Banias in Wikipedia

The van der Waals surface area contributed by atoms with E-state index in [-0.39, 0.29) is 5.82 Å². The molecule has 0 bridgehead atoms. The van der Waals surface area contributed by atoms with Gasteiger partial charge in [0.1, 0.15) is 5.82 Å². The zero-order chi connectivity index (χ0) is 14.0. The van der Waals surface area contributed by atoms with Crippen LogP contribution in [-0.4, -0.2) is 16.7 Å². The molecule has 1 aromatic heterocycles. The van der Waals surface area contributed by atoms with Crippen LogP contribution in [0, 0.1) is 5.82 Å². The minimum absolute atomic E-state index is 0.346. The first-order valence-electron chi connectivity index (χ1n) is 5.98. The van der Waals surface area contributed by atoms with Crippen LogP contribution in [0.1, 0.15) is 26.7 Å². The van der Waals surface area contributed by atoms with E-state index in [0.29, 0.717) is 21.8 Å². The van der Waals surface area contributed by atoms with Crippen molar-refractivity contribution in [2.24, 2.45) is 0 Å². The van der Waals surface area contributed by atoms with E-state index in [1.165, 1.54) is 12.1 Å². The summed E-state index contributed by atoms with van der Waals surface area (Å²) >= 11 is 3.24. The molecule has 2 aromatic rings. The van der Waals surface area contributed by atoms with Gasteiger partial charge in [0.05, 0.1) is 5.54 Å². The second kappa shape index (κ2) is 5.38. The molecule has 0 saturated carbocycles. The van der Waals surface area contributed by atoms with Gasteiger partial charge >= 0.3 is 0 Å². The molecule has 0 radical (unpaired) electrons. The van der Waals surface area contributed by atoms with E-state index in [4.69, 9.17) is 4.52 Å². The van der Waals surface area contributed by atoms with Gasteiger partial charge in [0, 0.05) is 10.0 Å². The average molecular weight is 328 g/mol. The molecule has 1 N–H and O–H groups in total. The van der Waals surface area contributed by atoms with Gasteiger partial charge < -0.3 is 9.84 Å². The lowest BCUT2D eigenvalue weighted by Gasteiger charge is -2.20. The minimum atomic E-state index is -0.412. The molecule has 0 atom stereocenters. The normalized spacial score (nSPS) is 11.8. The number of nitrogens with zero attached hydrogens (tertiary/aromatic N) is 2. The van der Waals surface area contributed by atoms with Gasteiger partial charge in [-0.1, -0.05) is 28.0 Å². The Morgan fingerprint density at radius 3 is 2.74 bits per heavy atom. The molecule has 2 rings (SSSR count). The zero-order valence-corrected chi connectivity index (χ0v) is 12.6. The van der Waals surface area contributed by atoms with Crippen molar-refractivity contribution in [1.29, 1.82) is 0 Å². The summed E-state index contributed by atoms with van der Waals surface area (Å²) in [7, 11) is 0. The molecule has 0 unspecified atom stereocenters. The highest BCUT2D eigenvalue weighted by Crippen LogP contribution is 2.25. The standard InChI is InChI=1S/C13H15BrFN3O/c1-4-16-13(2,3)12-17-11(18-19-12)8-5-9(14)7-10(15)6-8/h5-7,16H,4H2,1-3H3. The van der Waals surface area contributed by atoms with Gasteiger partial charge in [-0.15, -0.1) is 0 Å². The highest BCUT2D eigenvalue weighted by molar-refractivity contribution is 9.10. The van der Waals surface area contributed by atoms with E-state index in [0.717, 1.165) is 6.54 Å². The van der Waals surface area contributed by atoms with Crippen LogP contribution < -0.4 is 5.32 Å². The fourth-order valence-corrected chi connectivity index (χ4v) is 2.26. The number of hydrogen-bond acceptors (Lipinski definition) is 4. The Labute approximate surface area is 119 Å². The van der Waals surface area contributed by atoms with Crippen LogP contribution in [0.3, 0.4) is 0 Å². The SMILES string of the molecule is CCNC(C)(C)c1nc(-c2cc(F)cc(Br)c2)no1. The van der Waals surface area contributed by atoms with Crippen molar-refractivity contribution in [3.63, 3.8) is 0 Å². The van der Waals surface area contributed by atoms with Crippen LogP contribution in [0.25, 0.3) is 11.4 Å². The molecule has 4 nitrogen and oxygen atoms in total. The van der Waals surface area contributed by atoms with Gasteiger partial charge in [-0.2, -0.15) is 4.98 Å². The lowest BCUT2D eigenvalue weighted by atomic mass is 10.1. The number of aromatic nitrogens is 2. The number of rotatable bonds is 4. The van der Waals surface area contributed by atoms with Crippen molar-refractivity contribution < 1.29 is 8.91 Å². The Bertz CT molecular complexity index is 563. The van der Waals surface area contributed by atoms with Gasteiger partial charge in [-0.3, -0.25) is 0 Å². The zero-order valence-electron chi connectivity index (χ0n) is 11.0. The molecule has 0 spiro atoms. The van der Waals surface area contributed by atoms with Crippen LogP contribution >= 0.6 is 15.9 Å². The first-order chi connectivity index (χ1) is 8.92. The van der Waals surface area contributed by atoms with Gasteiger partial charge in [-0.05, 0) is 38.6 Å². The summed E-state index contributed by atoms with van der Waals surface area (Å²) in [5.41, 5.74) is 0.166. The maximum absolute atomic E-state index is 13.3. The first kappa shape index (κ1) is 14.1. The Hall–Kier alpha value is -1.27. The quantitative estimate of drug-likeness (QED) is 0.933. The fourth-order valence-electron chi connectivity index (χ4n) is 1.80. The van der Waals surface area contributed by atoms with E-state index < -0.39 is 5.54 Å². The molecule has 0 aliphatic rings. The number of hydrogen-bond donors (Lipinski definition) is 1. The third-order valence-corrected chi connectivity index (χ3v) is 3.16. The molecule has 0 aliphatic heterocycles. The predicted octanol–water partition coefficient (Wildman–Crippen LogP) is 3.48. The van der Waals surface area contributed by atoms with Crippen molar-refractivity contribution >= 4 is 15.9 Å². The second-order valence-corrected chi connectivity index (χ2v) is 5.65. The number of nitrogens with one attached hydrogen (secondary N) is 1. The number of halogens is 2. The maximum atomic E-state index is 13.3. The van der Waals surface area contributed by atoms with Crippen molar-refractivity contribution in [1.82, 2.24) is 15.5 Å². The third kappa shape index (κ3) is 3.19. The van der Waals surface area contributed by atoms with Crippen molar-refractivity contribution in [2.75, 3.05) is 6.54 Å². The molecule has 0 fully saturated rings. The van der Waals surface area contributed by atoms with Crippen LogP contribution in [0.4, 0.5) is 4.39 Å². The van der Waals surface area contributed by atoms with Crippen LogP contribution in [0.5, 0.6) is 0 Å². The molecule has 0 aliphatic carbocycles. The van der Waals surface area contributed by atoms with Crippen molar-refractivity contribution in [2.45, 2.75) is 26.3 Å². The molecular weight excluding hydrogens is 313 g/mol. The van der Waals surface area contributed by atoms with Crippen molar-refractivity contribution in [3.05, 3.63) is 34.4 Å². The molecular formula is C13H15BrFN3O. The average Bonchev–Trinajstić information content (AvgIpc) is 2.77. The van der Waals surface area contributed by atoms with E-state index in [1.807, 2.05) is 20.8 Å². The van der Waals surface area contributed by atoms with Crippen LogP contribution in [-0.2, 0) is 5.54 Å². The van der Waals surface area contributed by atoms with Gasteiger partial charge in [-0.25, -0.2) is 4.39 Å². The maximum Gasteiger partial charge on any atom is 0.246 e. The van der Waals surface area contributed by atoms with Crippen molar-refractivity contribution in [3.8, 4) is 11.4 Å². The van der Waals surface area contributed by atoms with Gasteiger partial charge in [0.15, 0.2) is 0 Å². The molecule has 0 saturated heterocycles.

Banias (or Paneas; Greek: Πανειάς; Arabic: بانياس الحولة‎; Hebrew: בניאס‎) is an archaeological site by the uninhabited former city of Caesarea Philippi, located at the foot of Mount Hermon (Ba'al-Hermon, Arabic: جبل الشيخ‎, Jabal esh-Shaiykh, Hebrew: הר חרמון‎, Har Hermon) in the Golan Heights. The site is 150 km north of Jerusalem and 60 km southwest of Damascus. The city was located within the region known as the "Panion" (the region of the Greek god Pan), and is named after the deity associated with the grotto and shrines close to the spring called "Paneas". The temenos (sacred precinct) included a temple, courtyards, a grotto and niches for rituals, and was dedicated to Pan. It was constructed on an elevated, 80m long natural terrace along the cliff which towered over the north of the city. A four-line inscription at the base of one of the niches relates to Pan and Echo, the mountain nymph, and was dated to 87 CE. In the distant past, a giant spring gushed from a cave set in the limestone bedrock, to tumble down the valley and flow into the Hula marshes. Currently it is the source of the Nahal Hermon stream. Whereas the Jordan River previously rose from the malaria-infested Hula marshes, it now rises from this spring and two others at the base of Mount Hermon. The flow of the spring has decreased greatly in modern times.[1] The water no longer gushes forth from the cave, but only seeps from the bedrock below it.